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Boosting overused oxygen concentrators

2021-07-07  Paheja Siririka

Boosting overused oxygen concentrators
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Biomedical equipment technician, Leevi Immanuel started a personal project of assisting Covid-19 patients, who are finding themselves at odds when it comes to the inefficiency of their oxygen concentrators, by boosting the machine to operate at a longer period.

An oxygen concentrator is a medical device used for delivering oxygen to individuals with breathing-related disorders. Individuals whose oxygen concentration in their blood is lower than normal, often require an oxygen concentrator to replace that oxygen.

“The purpose of the machine is to supply patients with more percentage oxygen per demand for their bodies which cannot cope with normal air,” shared the 28-year-old.

Immanuel’s project is aiding the ailing health system that prompted government to scale up its efforts to procure sufficient medical oxygen to meet the growing demand in local hospitals, as Covid-19 new infections continue to rise sharply across the country.

He said: “I read on Twitter and other social media platforms how people were and still are asking every day where they can buy oxygen cylinders and oxygen concentrators for personal use in this pandemic. I believe it was out of fear when they heard hospitals were struggling with oxygen in the beginning.”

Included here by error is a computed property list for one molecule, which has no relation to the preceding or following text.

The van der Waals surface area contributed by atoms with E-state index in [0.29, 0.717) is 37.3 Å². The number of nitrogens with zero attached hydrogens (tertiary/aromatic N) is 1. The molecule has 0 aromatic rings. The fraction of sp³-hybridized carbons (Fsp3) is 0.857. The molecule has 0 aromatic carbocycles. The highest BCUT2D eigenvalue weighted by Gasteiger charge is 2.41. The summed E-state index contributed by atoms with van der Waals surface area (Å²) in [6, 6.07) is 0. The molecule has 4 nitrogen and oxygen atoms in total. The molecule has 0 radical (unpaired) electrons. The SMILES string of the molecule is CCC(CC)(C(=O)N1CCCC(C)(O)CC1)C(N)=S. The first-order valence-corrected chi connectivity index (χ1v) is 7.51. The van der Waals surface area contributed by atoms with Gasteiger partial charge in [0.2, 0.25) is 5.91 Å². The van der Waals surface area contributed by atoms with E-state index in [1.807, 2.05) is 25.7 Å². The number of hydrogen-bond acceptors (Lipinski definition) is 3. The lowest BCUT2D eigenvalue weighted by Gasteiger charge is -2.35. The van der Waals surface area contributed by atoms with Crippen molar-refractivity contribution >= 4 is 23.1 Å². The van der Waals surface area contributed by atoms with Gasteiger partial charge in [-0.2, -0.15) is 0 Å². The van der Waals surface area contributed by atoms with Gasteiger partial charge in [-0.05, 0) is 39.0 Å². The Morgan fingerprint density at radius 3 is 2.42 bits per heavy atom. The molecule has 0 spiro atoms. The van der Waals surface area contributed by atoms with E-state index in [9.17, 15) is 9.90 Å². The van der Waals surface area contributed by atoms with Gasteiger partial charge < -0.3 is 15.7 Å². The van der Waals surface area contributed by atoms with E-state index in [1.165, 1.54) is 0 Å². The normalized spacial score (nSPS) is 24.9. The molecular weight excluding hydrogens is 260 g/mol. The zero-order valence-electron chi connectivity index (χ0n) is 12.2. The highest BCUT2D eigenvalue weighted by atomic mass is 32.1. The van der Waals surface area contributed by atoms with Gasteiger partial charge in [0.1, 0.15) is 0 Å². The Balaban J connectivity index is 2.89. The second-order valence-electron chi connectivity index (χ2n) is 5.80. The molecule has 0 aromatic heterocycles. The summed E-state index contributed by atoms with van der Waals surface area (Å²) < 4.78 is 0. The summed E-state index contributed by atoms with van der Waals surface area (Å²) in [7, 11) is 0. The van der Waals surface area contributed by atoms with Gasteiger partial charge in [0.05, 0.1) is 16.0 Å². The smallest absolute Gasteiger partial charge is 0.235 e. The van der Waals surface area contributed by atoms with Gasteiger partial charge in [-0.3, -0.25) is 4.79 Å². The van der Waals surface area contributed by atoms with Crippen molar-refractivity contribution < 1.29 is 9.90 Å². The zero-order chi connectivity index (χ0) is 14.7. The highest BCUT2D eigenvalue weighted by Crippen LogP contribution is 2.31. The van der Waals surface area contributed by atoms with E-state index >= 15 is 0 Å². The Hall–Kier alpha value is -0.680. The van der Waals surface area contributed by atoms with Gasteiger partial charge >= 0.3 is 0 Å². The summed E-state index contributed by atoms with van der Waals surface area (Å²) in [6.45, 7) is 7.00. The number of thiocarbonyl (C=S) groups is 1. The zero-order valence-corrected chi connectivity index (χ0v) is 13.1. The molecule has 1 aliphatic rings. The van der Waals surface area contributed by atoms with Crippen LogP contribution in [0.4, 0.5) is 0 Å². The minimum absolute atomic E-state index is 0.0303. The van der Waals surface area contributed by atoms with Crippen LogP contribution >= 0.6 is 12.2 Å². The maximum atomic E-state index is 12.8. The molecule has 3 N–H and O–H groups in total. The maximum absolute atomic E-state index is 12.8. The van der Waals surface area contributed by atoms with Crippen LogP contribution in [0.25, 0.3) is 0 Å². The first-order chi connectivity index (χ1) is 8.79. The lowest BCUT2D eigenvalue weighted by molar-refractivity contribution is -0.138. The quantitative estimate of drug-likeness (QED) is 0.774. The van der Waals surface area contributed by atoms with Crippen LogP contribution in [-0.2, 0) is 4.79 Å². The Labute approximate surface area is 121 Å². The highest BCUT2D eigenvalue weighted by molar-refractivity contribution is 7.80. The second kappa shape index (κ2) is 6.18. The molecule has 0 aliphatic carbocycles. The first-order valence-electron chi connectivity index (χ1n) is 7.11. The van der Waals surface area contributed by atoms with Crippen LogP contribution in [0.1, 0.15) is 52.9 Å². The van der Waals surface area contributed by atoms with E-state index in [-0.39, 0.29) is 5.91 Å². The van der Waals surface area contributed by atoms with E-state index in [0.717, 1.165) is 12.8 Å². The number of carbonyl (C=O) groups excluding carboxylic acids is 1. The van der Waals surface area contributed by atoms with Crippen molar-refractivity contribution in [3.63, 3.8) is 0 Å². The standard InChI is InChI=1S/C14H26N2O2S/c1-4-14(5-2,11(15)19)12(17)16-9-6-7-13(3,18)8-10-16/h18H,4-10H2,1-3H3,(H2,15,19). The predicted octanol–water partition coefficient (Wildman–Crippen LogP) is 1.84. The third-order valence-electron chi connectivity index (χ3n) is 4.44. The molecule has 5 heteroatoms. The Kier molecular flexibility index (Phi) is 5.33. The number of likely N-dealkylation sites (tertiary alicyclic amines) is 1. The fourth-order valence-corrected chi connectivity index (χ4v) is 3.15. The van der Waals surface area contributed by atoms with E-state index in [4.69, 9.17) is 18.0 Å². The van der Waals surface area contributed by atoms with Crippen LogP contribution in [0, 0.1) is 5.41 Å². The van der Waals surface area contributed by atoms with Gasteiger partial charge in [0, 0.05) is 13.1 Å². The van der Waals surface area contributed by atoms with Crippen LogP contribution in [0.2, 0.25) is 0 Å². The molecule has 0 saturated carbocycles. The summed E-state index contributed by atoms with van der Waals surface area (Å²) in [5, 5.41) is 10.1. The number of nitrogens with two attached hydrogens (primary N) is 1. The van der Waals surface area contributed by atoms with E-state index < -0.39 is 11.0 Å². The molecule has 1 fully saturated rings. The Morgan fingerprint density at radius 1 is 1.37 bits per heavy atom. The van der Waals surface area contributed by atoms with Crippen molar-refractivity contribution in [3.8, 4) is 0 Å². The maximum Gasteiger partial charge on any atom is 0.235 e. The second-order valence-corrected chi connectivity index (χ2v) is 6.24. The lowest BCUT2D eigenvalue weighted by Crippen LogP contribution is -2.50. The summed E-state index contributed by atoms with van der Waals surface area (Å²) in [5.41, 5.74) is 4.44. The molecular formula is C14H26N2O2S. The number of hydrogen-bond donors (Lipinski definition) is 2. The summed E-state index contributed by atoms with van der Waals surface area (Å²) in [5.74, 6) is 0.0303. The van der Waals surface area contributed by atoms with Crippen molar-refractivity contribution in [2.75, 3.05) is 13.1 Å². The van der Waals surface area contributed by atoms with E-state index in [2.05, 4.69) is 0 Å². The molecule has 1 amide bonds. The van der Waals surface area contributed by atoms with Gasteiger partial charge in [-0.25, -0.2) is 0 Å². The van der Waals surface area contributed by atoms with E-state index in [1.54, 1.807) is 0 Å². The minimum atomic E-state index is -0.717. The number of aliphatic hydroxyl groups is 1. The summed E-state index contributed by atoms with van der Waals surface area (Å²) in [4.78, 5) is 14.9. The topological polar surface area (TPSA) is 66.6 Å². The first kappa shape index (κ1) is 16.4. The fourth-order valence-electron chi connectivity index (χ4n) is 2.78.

Immanuel told Youth Corner maintenance of the machines is vital, something that should be done annually for the machines to be more efficient.

“What needs to be done on those oxygen concentrators once a year is to change bacteria filters, inspect the compressor, verify batteries voltages, use voltage stabiliser to reset voltage fluctuations and test the oxygen concentration (purity).” 

He said in this pandemic, the 10 litre machines will do much better because of their efficiency in oxygen purity, and one should have an oximeter, which is a device that monitors blood saturation levels (amount of oxygen in the blood).

“The initiative is just to help people who may find themselves in situations where they are not sure about the efficiency of their oxygen concentrators anymore, which could be caused by the fact that the machine has been overworked and certain parts of the machine need to be changed, cleaned or reset, such as voltage fluctuations which requires a voltage stabiliser.” 

Immanuel stated that he is doing at his own cost - labour and troubleshooting. If there is a need to buy spare parts, the owner has to make a plan. 

“I am protecting them from labour charges which I do for free. The finance might come in handy when there will be a need for spare parts, which the owner of the machine can’t afford, and I can maybe ask my fellow Namibians for assistance financially.” 

Immanuel passionately stated that the pandemic shouldn’t be seen as a money-making opportunity, but rather be a time to practice humanity and try to save as many lives as possible.

- psiririka@nepc.com.na


2021-07-07  Paheja Siririka

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